The decision to acquire an RV is a weighty one, as the RV, for some, is a replacement for a brick-and-mortar home. The purchase requires significant thought, as it not only requires economic considerations but also personal notions of comfort.
The best way to not only know the ins and outs of the RV lifestyle, but to also understand what kind of an RV works for that potential lifestyle, is to do extensive research on purchasing an RV before ever stepping foot on a dealer’s lot. Salespeople are motivated by moving their inventory, not necessarily by moving their customers into RVs that are best suited to their lifestyle. So, before the excitement of living on the road overtakes the reason needed to secure the right RV, spend some time in an RV. Go on an RV road trip with a friend, or rent an RV before purchasing it. The experience of living for a short time on the road in a smaller space will provide data needed to choose the ideal RV. If spending days in an RV is not an option, visit an RV tradeshow, peruse RV manufacturers’ Websites and read RV-centric magazines where specs and photos are available.
Beyond deciding on the ideal RV, consider how to finance the purchase of it. An RV, which may play the role of a full-time home, is, with few exceptions, a depreciating asset—it loses considerable value almost immediately after it is driven off a dealer’s lot.
For financial planning purposes, an RVer might engage in a straight-line depreciation of the RV, which would allow for the depreciation of an RV in equal amounts over 10 years. Other options include taking a more significant rate of depreciation early on in the lifespan of the RV or shortening the number of years over which the depreciation occurs.
Factors that would help determine the appropriate rate of depreciation include where the RVer is domiciled and whether the RV is used as a residence or for business. The advice of a financial planner and an accountant could be invaluable when deciding whether and how to purchase an RV.
Finance or Pay-in-Full
Deciding to finance or pay for the RV outright requires research. Paying for the RV outright has its appeal, particularly for those who derive a sense of fulfillment from living debt free; and, if paying for the RV does not strain the budget, perhaps that is the more prudent option.
On the other hand, financing an RV has some benefits, as the RV could be paid in smaller amounts over the course of years. When making a down payment, it’s important to calculate how much capital should be invested in an illiquid, depreciating asset. It’s possible that the down payment may not be recouped.
It should also be contemplated whether the terms of the financing provide for a level, or fixed, interest rate, or whether that interest rate is variable. There is current speculation to suggest that the Federal Reserve will raise interest rates in the future. An increase in interest rates has the potential to cause the interest rates charged on RV loans to increase. This could cause the total cost of the RV purchase to increase substantially.
Moreover, when the terms of the RV loan are variable, meaning they can increase or decrease, it may be almost impossible to calculate the true cost of the purchase. This complicates the ability to budget for the total cost of the RV. However, with some diligence and the ability to number-crunch, a fairly accurate approximation may be achieved.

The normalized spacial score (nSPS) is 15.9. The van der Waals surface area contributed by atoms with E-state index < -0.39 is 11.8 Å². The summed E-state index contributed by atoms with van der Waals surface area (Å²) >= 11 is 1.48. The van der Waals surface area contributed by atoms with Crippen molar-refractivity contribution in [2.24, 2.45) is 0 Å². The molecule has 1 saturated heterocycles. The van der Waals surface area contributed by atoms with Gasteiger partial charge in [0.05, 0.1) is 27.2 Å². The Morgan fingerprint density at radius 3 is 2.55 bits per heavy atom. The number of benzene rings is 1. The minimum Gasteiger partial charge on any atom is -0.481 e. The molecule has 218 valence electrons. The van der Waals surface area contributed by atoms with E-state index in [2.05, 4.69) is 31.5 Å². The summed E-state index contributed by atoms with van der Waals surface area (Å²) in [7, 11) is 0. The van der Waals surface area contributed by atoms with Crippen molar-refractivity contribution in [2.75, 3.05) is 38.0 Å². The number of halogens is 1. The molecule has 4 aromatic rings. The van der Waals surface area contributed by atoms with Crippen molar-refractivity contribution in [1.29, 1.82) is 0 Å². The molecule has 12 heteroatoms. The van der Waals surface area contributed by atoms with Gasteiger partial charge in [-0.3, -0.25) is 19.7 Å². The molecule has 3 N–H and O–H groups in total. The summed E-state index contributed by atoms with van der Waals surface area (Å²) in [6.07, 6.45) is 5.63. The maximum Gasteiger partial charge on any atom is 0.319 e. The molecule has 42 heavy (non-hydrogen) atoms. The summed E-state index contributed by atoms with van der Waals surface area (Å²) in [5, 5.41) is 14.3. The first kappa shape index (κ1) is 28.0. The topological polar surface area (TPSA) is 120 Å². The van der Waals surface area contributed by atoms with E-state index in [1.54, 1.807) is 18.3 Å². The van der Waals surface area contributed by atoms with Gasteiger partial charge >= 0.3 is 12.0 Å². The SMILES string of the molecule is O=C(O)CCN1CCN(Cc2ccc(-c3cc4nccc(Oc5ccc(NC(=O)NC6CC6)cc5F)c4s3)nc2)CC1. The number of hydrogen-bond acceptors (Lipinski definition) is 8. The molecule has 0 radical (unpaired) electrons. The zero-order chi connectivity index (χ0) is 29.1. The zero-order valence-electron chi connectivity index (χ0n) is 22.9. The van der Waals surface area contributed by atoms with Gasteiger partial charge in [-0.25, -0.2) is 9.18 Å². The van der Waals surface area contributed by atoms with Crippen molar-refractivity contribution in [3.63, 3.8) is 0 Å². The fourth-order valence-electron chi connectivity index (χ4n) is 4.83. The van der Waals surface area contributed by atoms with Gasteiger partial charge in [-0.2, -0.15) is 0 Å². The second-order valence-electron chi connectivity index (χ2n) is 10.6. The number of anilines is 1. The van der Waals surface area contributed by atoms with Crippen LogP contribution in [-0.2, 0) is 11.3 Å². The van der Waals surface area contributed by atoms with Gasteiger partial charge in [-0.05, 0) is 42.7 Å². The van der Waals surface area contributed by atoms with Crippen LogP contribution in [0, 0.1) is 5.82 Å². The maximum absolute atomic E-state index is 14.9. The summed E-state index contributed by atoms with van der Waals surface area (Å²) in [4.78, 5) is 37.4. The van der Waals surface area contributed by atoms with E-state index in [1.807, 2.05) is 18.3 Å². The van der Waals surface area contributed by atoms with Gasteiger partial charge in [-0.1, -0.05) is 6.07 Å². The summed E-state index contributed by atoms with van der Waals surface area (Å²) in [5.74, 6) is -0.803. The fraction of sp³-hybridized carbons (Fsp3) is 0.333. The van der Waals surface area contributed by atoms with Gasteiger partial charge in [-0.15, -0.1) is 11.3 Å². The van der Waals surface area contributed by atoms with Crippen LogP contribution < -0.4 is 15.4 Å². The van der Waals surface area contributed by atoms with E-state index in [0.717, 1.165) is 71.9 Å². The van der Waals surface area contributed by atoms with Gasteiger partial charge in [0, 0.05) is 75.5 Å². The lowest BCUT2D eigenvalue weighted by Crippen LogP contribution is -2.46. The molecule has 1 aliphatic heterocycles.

Beyond deciding to finance or not to finance, it’s important to consider whether the loan has an early-payoff clause. An early-payoff clause allows for additional payments each period, or allows for the total early payoff of the loan, without penalty. Mathematically, early payoffs cause less interest to accrue, if little or no penalties are assessed, making the RV less expensive to purchase.
Another method to reduce the effects of compounding interest is to pay the required monthly amount in two payments instead of one payment. By making a partial payment at the midpoint in the month and the second payment on the scheduled date, less interest accrues on the total loan, which can lead to substantial savings over time.
Regardless of whether an RV is financed or purchased outright, contemplate buying an extended warranty protection plan, which could aid in reducing the costs of RV repairs. The wear-and-tear of the road can leave many RVs with maintenance problems, and RV maintenance can be one of the highest annual household expenses. An extended warranty protection would be deemed an appropriate expenditure after factoring its cost into the total cost of the RV and while creating a household budget.
In addition to the extended warranty protection plan, evaluate the cost of the vehicle insurance on the purchase of a future RV. Although the consultation with an insurance professional is vital in making this determination, it is generally known that the newer the vehicle, the more expensive the insurance costs.
For some, RVs serve as traveling homes. Because they have the traditional features of a home (bedroom, bathroom, kitchen, etc.), the IRS might define some RVs as a home.
If so, the tax on a loan could be considered tax deductible as a home mortgage. As always, consult with a tax preparer to make this determination for yourself.
In order to make a trip to an RV dealer’s lot quick and enjoyable, do your research. Also, consider how to most economically finance and maintain that new home on the road. A little research will make the time spent RVing all the more enjoyable.
This information is for educational purposes. VIARV shall not be responsible nor retain liability for RVer’s use of the provided information. Prior to making any RV service decision, you are advised to consult with an RV professional.